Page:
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Parent Taking Child to School

As a parent, you’ve probably received a school supplies shopping list for all the traditional items your child needs before returning back for another school year. However, it’s just as important to make sure your child is prepared for the new school term from an orthopedic standpoint and to follow our tips to help prevent school-related injury.

Finding the Right Backpack: Heavy backpacks are a common cause of back pain in children, though they do not cause scoliosis as some believe. When evaluating which one to use for school, consider the following:

  • Backpacks should weigh 10% or less of the child’s total body weight.
  • Backpacks should have wide, padded straps. Straps should be tightened to keep the load closer to the body.
  • Hip or chest belts are helpful in distributing the weight of the backpack.
  • Choose a lightweight backpack. Consider the weight of the backpack before any books are placed in it. The lighter the better.
  • Choose a rolling backpack if it weighs more than 10% of the child’s body weight.

Scheduling a Physical Exam: An annual physical exam by your pediatrician should be scheduled around the same time every year. This exam includes a scoliosis screening as well as sports clearance if your child will be participating on a school team. If there is a family history of scoliosis, you should inform your pediatrician. The sports screening can identify any medical or musculoskeletal conditions that need to be addressed before the start of the season and help keep your child safe.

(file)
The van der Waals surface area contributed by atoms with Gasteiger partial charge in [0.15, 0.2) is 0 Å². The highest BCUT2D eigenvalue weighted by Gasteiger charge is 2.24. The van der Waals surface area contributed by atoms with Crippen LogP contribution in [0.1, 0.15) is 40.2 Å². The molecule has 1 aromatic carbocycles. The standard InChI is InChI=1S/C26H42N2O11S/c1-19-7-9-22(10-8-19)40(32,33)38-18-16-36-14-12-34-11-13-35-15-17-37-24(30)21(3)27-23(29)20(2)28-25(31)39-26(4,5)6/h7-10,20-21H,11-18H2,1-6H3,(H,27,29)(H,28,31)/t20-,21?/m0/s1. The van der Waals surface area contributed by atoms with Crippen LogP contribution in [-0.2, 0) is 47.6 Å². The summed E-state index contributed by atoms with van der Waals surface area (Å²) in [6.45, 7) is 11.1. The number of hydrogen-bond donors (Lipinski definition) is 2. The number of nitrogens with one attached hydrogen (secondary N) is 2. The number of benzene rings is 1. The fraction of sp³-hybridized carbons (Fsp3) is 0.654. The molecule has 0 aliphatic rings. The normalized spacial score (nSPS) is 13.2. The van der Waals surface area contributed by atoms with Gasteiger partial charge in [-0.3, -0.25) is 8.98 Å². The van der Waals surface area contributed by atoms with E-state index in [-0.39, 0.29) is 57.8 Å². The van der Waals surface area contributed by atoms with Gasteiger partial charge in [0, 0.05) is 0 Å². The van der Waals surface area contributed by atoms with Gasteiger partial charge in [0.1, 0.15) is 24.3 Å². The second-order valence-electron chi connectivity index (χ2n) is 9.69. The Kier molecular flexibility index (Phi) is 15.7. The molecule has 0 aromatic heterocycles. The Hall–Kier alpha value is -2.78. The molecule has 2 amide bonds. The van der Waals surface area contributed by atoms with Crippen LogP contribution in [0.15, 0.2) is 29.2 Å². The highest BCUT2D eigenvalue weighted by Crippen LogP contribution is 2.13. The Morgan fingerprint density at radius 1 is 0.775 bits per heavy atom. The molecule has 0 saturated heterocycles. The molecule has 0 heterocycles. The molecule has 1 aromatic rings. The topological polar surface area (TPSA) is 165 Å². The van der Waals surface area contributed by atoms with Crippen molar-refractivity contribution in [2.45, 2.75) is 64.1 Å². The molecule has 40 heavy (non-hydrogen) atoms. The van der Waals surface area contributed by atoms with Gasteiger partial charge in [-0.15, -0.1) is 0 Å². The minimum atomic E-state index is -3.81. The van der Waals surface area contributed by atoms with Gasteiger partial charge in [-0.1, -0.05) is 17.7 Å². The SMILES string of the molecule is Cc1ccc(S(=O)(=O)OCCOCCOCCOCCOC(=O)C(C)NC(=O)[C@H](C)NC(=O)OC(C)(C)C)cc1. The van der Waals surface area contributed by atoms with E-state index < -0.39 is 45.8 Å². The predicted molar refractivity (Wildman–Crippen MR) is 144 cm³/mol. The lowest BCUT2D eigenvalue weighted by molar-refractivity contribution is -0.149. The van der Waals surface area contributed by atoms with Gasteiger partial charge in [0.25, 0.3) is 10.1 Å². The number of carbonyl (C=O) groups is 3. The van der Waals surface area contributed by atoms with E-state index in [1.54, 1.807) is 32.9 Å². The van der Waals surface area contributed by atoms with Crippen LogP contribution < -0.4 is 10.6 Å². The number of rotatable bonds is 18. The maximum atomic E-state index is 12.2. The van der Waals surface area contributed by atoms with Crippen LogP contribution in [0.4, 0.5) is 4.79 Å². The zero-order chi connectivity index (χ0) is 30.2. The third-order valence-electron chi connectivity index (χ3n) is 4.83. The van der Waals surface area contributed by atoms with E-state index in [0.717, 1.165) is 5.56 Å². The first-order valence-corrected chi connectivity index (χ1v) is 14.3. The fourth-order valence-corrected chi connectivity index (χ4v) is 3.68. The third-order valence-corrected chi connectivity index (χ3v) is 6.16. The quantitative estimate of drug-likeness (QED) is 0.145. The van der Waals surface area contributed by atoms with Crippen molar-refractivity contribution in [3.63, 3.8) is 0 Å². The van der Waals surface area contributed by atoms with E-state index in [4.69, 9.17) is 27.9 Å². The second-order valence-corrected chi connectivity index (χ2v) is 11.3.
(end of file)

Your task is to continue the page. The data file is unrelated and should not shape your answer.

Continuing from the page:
Staying Safe During Preseason Training: Most preseason training for school sports begins in August in preparation for the start of the regular season in September. This usually consists of two or more weeks of intensive conditioning. Many injuries, like sprains, strains, and stress fractures, occur during this time of transition from a less active summer to a high level of activity. In order to prevent injury…

  • Be sure to perform warm-up stretches: Research has shown that warming up your muscles can prevent injury. 3-5 minutes of active stretching like jumping jacks and jogging followed by passive stretching where a stretch in each major muscle group is held for 30 seconds is recommended.
  • Don’t forget cool down stretches: Research has also shown that stretching after activity can reduce muscle soreness and improve flexibility. These gentler stretches should be held for at least 30 seconds.
  • Hydrate: If you are dehydrated, your body will not perform well and you become more prone to injury. Stay hydrated throughout the day, not just during exercise.  During exercise, drink a cup of water for every 20 minutes of activity.

Reviewed on August 14, 2019

Widmann 2 NOTHighRes Dr. Roger F. Widmann

Dr. Roger Widmann has been a member of the Pediatric Orthopaedic Surgery Service at Hospital for Special Surgery since 1995 and the Chief of the Pediatric Orthopaedic Surgery Service since 2004. He is the Director of Pediatric Orthopaedic Trauma at New York Hospital, and is a member of the Scoliosis Service at Hospital for Special Surgery.

Topics: Featured, Pediatrics
The information provided in this blog by HSS and our affiliated physicians is for general informational and educational purposes, and should not be considered medical advice for any individual problem you may have. This information is not a substitute for the professional judgment of a qualified health care provider who is familiar with the unique facts about your condition and medical history. You should always consult your health care provider prior to starting any new treatment, or terminating or changing any ongoing treatment. Every post on this blog is the opinion of the author and may not reflect the official position of HSS. Please contact us if we can be helpful in answering any questions or to arrange for a visit or consult.